The Spanish Inquisition was established by King Ferdinand of Aragon and Queen Isabella of Castile as an ecclesiastical tribunal designed to ensure religious orthodoxy in Spain but it was always more than just a religious body becoming over time a political bulwark of the Spanish State preserving not just Sangre Limpia (Clean Blood) at home but dictating policy abroad.
In its zeal to root out heresy it has become a by-word for intolerance and religious fanaticism down the ages, and one man more than any other came to encompass all the evils that such intolerance represents and that man was Tomas de Torquemada.
Permission had to be sought from the Vatican for the establishment of an Inquisition and Ferdinand and Isabella approached Pope Sixtus VI declaring that one was required in Spain to guarantee the purity of the Catholic faith in their country. Inquisitions had been established before most notably in France, but Sixtus was reluctant to confer the right on this occasion because Ferdinand and Isabella insisted upon administering it themselves.
Eventually, under pressure and aware that Islam still had a presence on Spanish soil he consented and the Holy Office of the Spanish Inquisition was established on 1 November, 1478.
Tomas de Torquemada was born in 1420, to a wealthy and well-connected family and his uncle was the leading theologian Cardinal Juan de Torquemada who imbibed in his nephew the virtues of the religious life.
At an early age he entered the Dominican Order of Friars and he was to insist all his life that he was nothing more than a humble friar toiling in the fields of the Lord, though the vast wealth that he accrued for himself over the years would suggest otherwise.
Nonetheless, he did turn down the opportunity of high office within the Catholic Church choosing instead to be the Prior of the Monastery of Segovia and Confessor to Queen Isabella of Castile.
It was his connection to the Royal Court, and the fact that he had been telling the Queen for many years of the need for an Inquisition to help consolidate her and Ferdinand’s power, that was to secure for him at the age of 63 the position of Grand Inquisitor.
For a man of rigidly orthodox views and little imagination thoroughly intolerant of difference it was the perfect role and he threw himself into it with a gusto that left those working with him breathless.
It soon became apparent that the campaign to root out heresy and religious unorthodoxy from Spain was little more than veiled anti-Semitism and the main target of the Inquisition were the Conversos, or Jews who had converted to Catholicism following the anti-Jewish pogroms of July 1391.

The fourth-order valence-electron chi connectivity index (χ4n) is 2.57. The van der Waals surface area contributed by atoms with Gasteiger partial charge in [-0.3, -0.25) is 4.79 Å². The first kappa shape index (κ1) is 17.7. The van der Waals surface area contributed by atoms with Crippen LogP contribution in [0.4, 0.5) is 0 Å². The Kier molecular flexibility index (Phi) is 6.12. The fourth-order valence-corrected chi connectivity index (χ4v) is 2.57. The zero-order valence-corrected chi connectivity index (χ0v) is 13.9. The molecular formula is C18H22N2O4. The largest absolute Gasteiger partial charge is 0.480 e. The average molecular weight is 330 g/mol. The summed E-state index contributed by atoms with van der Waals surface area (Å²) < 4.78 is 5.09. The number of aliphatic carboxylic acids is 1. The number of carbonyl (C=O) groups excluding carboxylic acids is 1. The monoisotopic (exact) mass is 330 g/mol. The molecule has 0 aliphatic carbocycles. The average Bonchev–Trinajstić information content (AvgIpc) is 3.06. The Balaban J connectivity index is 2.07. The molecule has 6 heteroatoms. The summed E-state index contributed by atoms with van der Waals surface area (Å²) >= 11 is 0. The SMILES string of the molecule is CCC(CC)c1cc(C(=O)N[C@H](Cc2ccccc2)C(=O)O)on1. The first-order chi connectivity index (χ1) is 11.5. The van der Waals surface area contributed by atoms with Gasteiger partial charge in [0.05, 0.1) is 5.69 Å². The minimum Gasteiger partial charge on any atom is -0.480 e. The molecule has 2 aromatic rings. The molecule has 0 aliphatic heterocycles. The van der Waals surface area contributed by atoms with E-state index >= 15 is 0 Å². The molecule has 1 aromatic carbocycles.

There was a rich irony to this in that the Inquisition as a Christian body that had been created to seek out and eradicate heresy within the Catholic faith not only had no jurisdiction over Jews but now those Jews who had converted to Catholicism to avoid persecution were to be persecuted for having done so.
Tomas de Torquemada who was appointed Inquisitor-General of Spain on 17 October 1483, and was soon to become known as “The Hammer of the Heretics, was a humourless man who had little respect for rank and it was not unknown for him to talk down to and even lambast the Queen.
Despite by no means leading a Spartan life he was widely believed by those who knew him to be incorruptible and he certainly wore a hair-shirt under his fine robes and had done so for many years. Also immovable in his religious orthodoxy, unsympathetic in the extreme and determined to root out heresy wherever it could be found, imagined or otherwise, he took his responsibilities seriously. But this would be no witch hunt, no crude anti-Jewish pogrom instead it would be carried out according to the law and extensive guidelines were issued to enable people to spot those Jews who had publicly converted to Christianity but continued to practice their true faith in secret.
For example, if your neighbour wears fancy clothes on a Saturday he is a Jew; if they clean their house on a Friday they are Jews; if they light candles during the day they are Jews; if they eat unleavened bread then they are Jews, and so on. Likewise, rules for the arrest, interrogation, and trial of suspects were precisely drawn up and were to be strictly adhered to.
He did not just prosecute Jews however, it was also within his remit to root out and punish Protestants, witches, sorcerers, bigamists, adulterers, and blasphemers. Sometimes the Inquisition would manufacture the crime to fit its purpose – the practice of sodomy for example was declared to have been imported by the Muslims thereby making it a heretical act.